- Taylor Poulin, Terra Foundation for American Art, USA
Operating since 2004 as a “museum without walls,” the Terra Foundation for American Art consistently seeks new ways to engage global audiences with historical American art. To accompany the digital version of a new collection handbook, the foundation developed ArtNav, a digital authoring platform inspired by mapping software, to interpret its collection in a new way. Built using open source deep-zoom software, a map-marker interface, and a IIIF image host, the platform layers media and text over high resolution images, serving as a foundation for future image accessibility and standards in structured meta-data. This demonstration will share the origin of the project, its development, and its potential for other museums and audiences.
GLAMorous Folk : putting audiences at the heart of the University of Oxford GLAM's digital strategy (7)
- Helen Adams, GLAM, University of Oxford, UK
How the University of Oxford's Gardens, Libraries and Museums (GLAM) is turning its Digital Strategy upside down to focus not on technology and solutions, but on its audiences, their needs and expectations. This talk will discuss how GLAM approached audience research - looking at the digital behaviours of both physical and remote users -, some of the headline findings and how we are seeking to embed the resulting Audience Framework and User Journeys into everything we do to ensure accountability, inclusivity, consistency of provision, and demonstrable impact and change...not always an easy thing to do in a complex, multi-site organisation with 1500+ staff that's part of an ancient and traditional university.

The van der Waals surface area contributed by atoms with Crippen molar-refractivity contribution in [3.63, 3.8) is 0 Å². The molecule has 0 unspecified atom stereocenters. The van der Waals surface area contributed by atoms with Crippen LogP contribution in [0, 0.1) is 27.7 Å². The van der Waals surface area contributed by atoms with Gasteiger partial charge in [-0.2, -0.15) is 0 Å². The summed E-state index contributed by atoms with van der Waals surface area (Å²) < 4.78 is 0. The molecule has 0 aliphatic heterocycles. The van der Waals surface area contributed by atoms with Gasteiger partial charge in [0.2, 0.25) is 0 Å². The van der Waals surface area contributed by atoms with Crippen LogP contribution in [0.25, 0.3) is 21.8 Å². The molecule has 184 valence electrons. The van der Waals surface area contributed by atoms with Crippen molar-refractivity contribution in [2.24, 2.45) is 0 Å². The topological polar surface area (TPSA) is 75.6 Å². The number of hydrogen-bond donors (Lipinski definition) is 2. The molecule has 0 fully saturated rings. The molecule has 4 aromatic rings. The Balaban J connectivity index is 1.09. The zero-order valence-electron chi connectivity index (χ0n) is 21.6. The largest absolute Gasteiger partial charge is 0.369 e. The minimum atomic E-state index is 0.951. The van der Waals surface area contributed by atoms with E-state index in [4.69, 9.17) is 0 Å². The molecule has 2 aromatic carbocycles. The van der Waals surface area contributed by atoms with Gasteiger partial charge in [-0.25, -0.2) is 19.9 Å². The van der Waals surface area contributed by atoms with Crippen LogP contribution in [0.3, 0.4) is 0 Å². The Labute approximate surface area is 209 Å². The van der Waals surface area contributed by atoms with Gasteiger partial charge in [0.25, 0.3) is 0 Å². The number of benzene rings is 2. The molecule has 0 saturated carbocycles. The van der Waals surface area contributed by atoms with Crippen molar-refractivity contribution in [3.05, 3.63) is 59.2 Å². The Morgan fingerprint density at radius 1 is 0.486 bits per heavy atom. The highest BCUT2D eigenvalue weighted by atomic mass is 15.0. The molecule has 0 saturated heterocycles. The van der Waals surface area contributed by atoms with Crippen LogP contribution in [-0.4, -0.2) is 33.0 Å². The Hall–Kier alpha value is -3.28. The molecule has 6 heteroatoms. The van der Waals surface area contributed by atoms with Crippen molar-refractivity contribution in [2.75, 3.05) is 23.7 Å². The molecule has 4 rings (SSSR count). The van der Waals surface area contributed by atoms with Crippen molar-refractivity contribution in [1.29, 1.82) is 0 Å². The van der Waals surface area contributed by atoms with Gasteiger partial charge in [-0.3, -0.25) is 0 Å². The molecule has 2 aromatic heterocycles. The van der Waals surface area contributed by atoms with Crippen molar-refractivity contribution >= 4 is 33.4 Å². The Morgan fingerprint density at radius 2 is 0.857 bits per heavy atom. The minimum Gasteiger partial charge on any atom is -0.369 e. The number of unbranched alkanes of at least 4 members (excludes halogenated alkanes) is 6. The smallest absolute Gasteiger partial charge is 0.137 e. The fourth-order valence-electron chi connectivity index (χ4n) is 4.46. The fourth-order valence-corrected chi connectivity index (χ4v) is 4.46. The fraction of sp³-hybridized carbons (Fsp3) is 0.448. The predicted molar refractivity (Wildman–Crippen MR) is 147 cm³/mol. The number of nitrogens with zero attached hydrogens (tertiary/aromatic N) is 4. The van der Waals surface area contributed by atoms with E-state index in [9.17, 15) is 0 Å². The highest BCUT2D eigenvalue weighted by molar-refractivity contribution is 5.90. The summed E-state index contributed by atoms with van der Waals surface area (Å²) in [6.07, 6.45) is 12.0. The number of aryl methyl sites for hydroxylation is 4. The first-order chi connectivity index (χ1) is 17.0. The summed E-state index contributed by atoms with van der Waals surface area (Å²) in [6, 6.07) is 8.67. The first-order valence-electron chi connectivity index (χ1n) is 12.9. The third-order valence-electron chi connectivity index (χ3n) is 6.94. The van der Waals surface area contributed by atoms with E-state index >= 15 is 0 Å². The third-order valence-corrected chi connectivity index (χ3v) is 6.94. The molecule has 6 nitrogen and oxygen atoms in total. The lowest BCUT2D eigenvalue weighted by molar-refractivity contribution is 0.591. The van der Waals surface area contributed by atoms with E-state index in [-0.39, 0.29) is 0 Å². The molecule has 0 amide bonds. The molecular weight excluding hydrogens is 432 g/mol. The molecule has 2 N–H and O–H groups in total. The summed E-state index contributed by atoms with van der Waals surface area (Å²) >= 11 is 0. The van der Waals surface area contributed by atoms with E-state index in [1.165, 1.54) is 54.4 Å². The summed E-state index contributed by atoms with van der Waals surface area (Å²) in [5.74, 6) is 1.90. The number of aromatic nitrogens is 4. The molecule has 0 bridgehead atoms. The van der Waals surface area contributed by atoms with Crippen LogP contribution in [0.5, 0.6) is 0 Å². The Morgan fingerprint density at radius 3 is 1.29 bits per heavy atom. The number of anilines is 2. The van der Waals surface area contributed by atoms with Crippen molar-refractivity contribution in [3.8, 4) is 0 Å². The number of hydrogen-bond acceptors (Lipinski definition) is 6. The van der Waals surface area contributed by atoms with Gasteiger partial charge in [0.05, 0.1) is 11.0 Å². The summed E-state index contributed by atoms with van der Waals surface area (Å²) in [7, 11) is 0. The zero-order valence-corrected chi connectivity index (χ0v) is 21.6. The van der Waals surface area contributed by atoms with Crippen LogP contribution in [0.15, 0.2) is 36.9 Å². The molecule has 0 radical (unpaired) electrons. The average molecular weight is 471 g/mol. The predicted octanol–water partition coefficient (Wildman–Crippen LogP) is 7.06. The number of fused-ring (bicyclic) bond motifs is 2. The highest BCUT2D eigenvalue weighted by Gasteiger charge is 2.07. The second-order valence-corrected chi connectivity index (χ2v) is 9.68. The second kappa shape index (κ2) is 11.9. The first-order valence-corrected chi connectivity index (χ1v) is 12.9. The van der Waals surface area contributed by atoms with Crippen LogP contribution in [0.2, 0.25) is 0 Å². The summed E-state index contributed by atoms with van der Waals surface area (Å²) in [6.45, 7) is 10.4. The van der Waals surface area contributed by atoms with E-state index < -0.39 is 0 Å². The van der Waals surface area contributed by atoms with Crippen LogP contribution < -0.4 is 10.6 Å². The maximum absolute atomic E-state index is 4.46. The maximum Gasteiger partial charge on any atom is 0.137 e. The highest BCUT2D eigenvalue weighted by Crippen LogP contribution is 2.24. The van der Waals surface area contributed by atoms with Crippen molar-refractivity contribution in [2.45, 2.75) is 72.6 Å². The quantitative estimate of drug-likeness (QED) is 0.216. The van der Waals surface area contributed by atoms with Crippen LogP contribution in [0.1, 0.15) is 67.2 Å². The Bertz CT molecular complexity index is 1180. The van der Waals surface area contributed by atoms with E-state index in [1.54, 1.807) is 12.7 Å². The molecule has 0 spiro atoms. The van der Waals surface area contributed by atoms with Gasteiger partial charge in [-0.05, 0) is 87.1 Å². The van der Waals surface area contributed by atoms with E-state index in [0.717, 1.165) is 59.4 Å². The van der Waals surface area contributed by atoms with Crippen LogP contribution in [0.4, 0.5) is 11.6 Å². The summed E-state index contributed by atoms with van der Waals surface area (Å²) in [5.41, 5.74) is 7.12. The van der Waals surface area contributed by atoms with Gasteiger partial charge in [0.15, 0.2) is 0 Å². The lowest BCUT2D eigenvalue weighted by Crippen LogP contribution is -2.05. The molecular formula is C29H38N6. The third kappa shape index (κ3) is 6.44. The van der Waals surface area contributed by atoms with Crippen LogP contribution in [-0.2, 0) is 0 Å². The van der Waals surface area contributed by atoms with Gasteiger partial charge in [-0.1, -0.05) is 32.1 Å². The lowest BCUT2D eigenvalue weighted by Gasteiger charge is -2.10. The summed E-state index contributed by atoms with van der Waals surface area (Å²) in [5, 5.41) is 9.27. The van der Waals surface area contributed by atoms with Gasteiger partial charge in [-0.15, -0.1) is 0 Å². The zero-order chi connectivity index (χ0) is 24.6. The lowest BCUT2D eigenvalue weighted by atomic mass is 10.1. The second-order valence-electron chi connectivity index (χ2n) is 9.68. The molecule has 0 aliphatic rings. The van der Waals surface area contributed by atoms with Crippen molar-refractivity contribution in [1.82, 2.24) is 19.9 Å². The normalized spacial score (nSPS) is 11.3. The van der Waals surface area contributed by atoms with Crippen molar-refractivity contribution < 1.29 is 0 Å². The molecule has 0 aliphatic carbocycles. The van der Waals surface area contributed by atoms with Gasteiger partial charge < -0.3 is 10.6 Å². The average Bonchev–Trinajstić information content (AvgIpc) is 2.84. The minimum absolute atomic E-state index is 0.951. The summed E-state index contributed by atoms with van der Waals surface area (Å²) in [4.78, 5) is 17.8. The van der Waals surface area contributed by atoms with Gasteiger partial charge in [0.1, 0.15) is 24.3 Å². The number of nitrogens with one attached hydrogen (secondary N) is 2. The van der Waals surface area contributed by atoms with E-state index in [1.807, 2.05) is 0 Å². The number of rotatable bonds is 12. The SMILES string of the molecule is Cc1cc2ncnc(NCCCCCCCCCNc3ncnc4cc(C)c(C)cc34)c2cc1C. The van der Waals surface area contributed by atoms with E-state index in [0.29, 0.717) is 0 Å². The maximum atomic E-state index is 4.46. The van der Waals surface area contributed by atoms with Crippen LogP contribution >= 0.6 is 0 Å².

A digital laboratory in a museum: how the MLab Creaform has a transformative impact on our public, our community and our staff (Foyer)
- Ana-Laura Baz, Musee de la civilisation, Canada
How can a museum explore new ways for a digital engagement with its exhibitions and collections? Are there new opportunities for museums to welcome the visitors and community creativity and experimentation? How can we ignite innovation within the museum staff? Those questions led us to launch our own digital laboratory. The MLab Creaform was launched in April 2018 and is a huge success with its robots, computers, 3D printers and other technologies! In this communication, we will share what we learnt from an education, community engagement, exhibitions, collections and digital engagement perspectives. Oh! And it will also be an occasion to talk about museum’s transformations as that kind of museum experience change a lot of things.